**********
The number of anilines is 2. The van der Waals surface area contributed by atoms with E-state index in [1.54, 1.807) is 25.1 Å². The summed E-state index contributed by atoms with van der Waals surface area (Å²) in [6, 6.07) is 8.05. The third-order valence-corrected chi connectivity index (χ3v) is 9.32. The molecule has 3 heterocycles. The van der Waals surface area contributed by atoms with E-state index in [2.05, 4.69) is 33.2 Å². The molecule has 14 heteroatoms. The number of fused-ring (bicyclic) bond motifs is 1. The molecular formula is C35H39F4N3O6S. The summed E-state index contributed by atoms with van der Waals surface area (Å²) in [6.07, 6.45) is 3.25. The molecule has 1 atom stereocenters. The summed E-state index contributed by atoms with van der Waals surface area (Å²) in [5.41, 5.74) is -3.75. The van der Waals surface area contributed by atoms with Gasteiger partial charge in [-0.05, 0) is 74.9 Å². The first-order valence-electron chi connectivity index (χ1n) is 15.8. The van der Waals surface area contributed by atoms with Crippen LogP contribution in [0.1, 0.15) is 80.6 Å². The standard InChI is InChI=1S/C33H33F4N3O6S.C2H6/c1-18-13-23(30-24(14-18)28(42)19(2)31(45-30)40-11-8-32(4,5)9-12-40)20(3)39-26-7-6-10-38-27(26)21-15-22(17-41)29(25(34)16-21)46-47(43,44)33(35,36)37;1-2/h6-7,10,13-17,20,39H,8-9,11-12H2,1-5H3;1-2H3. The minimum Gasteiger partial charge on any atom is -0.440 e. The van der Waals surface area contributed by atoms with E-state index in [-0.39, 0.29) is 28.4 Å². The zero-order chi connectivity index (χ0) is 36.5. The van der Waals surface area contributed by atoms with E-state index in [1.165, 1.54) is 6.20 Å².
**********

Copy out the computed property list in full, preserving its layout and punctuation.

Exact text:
The number of anilines is 2. The van der Waals surface area contributed by atoms with E-state index in [1.54, 1.807) is 25.1 Å². The summed E-state index contributed by atoms with van der Waals surface area (Å²) in [6, 6.07) is 8.05. The third-order valence-corrected chi connectivity index (χ3v) is 9.32. The molecule has 3 heterocycles. The van der Waals surface area contributed by atoms with E-state index in [2.05, 4.69) is 33.2 Å². The molecule has 14 heteroatoms. The number of fused-ring (bicyclic) bond motifs is 1. The molecular formula is C35H39F4N3O6S. The summed E-state index contributed by atoms with van der Waals surface area (Å²) in [6.07, 6.45) is 3.25. The molecule has 1 atom stereocenters. The summed E-state index contributed by atoms with van der Waals surface area (Å²) in [5.41, 5.74) is -3.75. The van der Waals surface area contributed by atoms with Gasteiger partial charge in [-0.05, 0) is 74.9 Å². The first-order valence-electron chi connectivity index (χ1n) is 15.8. The van der Waals surface area contributed by atoms with Crippen LogP contribution in [0.1, 0.15) is 80.6 Å². The standard InChI is InChI=1S/C33H33F4N3O6S.C2H6/c1-18-13-23(30-24(14-18)28(42)19(2)31(45-30)40-11-8-32(4,5)9-12-40)20(3)39-26-7-6-10-38-27(26)21-15-22(17-41)29(25(34)16-21)46-47(43,44)33(35,36)37;1-2/h6-7,10,13-17,20,39H,8-9,11-12H2,1-5H3;1-2H3. The minimum Gasteiger partial charge on any atom is -0.440 e. The van der Waals surface area contributed by atoms with E-state index in [-0.39, 0.29) is 28.4 Å². The zero-order chi connectivity index (χ0) is 36.5. The van der Waals surface area contributed by atoms with E-state index in [1.165, 1.54) is 6.20 Å².